[Feature Article for the tri-cities: Saginaw, Midland and Bay City, Michigan]
Dulcimer, the surname of a pair of instrument siblings, is from Greek and Latin words meaning â€œsweet sounds,â€ says Steve Eulberg, master of both the hammered dulcimer and the mountain dulcimer.
Heâ€™ll prove the aptness of the name with both instruments and more Saturday, July 22, in a concert at the Creative Spirit Art Center, 1517 Bayliss St.
â€œMy quest is to uncover, support and create beauty â€” to nurture beauty in a world that challenges that effort,â€ he said in a phone interview during a tour pause between Canton and Cleveland, Ohio.
If that hints at spirituality, itâ€™s no wonder: Eulberg was a pastor who is now a musical minister (while his wife has become a pastor).
Born and raised in Pemberville, Ohio, Eulberg took piano lessons, learned trumpet in school band, and then picked up guitar. By college, at a seminary in Denver, he was playing in a duo with a college buddy.
"He came back from Christmas with a mountain dulcimer his family had made for him,â€ said Eulberg. â€œI asked him, â€˜How do you play that?â€™ â€˜You donâ€™t,â€™ he said.â€
â€œItâ€™s a diatonic fret board â€” kind of like playing only the white keys on a piano. We found, trying to work it into our act, that there were notes we just couldnâ€™t get.â€
But Eulberg kept trying to play it. â€œIt took about three years. I found out later itâ€™s easier than that, but there wasnâ€™t anybody around that could teach me that in Denver.â€
Eulberg cites educator Maria Montessoriâ€™s belief that people can undergo a â€œsensitive period, when they just canâ€™t stop doing what inspires them.â€
â€œThat was me, then. I just couldnâ€™t walk past the dulcimer without playing it. I was forgetting to eat, showing up late for meetings.â€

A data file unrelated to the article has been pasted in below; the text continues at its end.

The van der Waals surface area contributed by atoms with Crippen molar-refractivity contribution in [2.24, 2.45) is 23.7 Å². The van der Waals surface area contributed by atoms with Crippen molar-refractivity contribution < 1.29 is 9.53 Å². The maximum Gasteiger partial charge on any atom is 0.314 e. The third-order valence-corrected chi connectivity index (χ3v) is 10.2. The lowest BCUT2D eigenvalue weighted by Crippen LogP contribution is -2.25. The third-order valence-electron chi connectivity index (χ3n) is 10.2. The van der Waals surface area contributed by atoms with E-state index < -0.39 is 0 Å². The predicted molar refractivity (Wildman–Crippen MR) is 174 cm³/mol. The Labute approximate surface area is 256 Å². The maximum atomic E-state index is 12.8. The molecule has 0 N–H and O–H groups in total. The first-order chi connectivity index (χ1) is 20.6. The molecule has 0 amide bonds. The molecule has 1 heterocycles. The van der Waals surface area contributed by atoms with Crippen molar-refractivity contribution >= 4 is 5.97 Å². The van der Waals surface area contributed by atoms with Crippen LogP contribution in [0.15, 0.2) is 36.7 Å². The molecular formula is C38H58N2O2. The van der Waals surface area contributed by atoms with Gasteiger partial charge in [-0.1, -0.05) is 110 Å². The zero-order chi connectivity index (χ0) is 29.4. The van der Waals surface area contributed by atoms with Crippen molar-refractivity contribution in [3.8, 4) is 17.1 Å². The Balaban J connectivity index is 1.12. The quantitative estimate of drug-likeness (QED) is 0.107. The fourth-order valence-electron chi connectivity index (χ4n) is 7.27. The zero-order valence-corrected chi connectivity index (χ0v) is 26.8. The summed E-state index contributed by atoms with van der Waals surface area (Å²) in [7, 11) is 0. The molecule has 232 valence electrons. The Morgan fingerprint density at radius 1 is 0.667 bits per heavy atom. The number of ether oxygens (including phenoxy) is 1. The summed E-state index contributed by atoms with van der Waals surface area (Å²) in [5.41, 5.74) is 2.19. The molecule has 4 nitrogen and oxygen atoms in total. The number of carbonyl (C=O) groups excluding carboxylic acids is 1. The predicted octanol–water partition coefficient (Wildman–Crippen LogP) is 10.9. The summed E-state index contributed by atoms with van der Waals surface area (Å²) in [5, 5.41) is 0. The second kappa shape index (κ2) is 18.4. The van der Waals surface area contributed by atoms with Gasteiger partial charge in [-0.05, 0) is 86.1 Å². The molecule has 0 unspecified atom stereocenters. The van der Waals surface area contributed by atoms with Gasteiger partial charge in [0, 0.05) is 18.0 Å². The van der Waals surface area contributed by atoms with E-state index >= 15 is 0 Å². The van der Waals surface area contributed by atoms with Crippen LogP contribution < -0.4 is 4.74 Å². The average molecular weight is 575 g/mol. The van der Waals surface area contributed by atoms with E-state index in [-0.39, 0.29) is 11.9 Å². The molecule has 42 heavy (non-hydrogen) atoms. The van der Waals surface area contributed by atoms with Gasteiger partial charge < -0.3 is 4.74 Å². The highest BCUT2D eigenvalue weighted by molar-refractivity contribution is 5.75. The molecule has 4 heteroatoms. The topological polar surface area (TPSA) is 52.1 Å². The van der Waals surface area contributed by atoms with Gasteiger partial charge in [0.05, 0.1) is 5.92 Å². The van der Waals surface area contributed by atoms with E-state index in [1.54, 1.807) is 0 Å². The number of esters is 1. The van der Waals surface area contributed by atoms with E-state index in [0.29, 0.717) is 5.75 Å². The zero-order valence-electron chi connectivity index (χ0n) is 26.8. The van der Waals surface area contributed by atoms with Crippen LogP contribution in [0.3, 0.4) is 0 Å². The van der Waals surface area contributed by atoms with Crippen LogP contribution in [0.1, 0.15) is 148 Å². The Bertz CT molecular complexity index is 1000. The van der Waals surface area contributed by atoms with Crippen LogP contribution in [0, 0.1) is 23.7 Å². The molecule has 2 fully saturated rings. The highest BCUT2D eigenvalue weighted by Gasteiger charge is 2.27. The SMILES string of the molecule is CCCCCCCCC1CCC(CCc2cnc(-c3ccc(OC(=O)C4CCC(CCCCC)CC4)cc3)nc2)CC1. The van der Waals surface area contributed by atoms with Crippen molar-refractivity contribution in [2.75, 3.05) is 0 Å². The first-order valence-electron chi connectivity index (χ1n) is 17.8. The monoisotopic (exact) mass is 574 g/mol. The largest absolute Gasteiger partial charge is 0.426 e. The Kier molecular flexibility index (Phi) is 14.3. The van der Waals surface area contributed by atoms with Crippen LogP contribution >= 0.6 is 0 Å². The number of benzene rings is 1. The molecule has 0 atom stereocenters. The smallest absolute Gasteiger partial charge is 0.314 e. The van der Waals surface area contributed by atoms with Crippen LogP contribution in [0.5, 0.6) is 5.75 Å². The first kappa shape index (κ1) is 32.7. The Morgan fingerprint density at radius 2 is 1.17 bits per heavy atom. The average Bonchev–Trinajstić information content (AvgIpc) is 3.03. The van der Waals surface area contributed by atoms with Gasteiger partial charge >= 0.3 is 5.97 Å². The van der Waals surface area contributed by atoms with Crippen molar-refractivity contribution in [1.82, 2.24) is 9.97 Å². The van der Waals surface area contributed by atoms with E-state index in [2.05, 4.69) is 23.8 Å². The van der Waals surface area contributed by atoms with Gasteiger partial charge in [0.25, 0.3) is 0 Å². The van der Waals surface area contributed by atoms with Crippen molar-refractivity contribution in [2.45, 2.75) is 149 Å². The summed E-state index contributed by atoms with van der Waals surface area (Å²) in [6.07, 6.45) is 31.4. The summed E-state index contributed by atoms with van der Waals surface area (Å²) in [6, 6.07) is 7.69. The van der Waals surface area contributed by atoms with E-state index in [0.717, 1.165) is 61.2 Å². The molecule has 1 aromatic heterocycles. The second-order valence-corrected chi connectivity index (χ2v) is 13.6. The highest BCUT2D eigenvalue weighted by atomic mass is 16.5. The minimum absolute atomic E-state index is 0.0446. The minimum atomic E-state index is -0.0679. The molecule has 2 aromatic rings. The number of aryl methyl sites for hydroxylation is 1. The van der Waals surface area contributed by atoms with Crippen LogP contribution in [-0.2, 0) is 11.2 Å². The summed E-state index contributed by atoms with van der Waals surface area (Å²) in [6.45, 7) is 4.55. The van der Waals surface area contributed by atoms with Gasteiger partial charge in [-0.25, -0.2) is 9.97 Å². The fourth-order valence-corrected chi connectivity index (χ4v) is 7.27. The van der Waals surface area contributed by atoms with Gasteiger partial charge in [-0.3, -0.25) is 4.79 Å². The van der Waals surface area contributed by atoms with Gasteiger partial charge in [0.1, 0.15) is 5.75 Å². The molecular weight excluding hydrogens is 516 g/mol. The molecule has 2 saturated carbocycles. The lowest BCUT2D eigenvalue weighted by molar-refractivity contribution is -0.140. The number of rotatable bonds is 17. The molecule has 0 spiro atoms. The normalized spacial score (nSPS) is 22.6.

It paid off: He has won the National Mountain Dulcimer Championship four times, and has been a finalist in the National Hammered Dulcimer Championship three times.
The singer, player, composer, producer and publisher now tours in summer, playing in locations as far-flung as Los Angeles, Arkansas and Michigan. The rest of the year he works in his Colorado church ministry, and teaches dulcimer students.
The difference between the two instruments? â€œIf youâ€™re carrying one, not playing it,â€ he said with a chuckle, â€œthe difference is about 20 pounds.â€
The mountain dulcimer is a laptop instrument, smaller and with a gentler sound.
The hammered dulcimer, one of the pianoâ€™s ancestors, is a more exuberant instrument. And one with a Michigan presence, thanks to its popularity in lumber camps and other gatherings.
â€œSay â€˜dulcimerâ€™ in Michigan and people immediately think of the hammered dulcimer,â€ said Eulberg. â€œSay it in the Appalachians, and they automatically think of the mountain dulcimer.â€
His favorite? â€œI always say, whichever one Iâ€™m playing at the time.â€
â€œI have found, in each instrument that I play, a different part of my soul. It feels like a different connection to transcendent, eternal things.â€
What does he listen to? A new three-CD collection, â€œAutoharp Legacyâ€ is a favorite traveling companion this summer.
And his 14-year-old son, a guitar player, â€œhas been listening to the music I listened to at his age â€” Eagles, Pink Floyd, Aerosmith, Heart, Led Zeppelin, AC/DC. Thatâ€™s been really enjoyable for me.â€
Eulberg was to come north to take part in the Evart FunFest, July 13-16, said to be the countryâ€™s largest hammered dulcimer festival. Heâ€™ll teach, and play in late-night jam sessions.
His family â€” wife and two sons â€” also will join him for their traditional one-week northern Michigan vacation.
Eulberg said that for his Midland concert heâ€™ll play â€œtraditional tunes, from a variety of traditions,â€ on both kinds of dulcimer, plus guitars and didgeridoo.
The concert comes amid a summer touring schedule that includes many festivals. â€œFestivals you get to play maybe 20 minutes. About the time you get warmed up, itâ€™s time to go.â€ Concerts, he said, allow him to develop an evening of music.
Who: Steve Eulberg, dulcimer and guitar player
Where: Creative Spirit Center, 1517 Bayliss
When: 8 p.m. Saturday, July 22
Tickets: $10, available through 837-1885
Venue info: www.creativespiritcenter.org
Artist info: www.steveeulberg.com
[Note for accuracy: I actually won IN the National Championship 4 times, 2nd twice and 3rd twice.]